How Barstool Built an Empire by Swiping Sports Highlights

Photo Illustration by Elizabeth Brockway/The Daily Beast/Getty

Four years ago, Barstool Sports were raked over the coals for taking a comedian’s video. The sprawling and bro-tastic media company already had a reputation for stealing jokes, but that act of theft inadvertently revealed another way they were profiting from content they didn’t own: an anonymous, seemingly random Twitter account which was in fact run by Barstool.

The innocuous account, one of many Barstool used to harass the comedian, did nothing but rip and post copyrighted sports highlights and other viral clips, which were then embedded and shared by official Barstool accounts on Twitter, which has since been rebranded as X.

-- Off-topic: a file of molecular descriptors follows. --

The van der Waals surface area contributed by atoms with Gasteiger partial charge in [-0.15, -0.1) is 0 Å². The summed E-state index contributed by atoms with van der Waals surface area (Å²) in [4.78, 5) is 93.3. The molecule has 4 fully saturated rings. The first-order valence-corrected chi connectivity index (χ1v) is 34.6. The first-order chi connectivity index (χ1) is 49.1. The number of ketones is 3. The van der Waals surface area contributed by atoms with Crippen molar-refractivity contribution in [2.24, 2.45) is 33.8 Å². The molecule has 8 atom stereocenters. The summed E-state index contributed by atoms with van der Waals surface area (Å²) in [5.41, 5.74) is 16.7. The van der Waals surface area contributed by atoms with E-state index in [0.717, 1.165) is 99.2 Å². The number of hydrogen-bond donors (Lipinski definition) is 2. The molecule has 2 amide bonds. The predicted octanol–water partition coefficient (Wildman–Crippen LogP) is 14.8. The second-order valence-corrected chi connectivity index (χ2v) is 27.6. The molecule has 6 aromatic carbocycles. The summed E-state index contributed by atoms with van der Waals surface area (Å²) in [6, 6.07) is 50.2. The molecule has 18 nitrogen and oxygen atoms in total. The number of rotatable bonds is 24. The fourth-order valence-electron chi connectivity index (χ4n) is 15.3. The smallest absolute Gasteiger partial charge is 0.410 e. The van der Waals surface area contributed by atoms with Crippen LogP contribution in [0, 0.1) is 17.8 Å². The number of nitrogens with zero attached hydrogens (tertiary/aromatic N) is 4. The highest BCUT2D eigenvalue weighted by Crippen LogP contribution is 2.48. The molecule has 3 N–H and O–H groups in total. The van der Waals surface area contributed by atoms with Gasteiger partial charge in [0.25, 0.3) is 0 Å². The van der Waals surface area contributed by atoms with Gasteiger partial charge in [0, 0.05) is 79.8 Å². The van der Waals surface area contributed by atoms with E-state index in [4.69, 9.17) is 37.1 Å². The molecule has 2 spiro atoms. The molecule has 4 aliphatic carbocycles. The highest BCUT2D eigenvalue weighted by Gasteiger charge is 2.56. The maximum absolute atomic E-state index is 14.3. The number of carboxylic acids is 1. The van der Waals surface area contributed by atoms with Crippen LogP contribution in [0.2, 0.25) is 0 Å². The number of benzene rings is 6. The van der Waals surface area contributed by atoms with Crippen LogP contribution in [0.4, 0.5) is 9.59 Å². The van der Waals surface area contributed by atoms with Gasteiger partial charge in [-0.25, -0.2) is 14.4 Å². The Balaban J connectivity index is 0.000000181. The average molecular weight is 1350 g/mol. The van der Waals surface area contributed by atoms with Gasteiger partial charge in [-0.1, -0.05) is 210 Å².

It provided a crude but effective way for Barstool to prevent their legit accounts from accumulating Digital Millennium Copyright Act (DMCA) strikes. The law requires websites to remove allegedly stolen digital material while the matter is under dispute. On Twitter, an account found in violation of the law will receive a “strike.” With enough strikes, Twitter will suspend or ban an account.

Read more at The Daily Beast.

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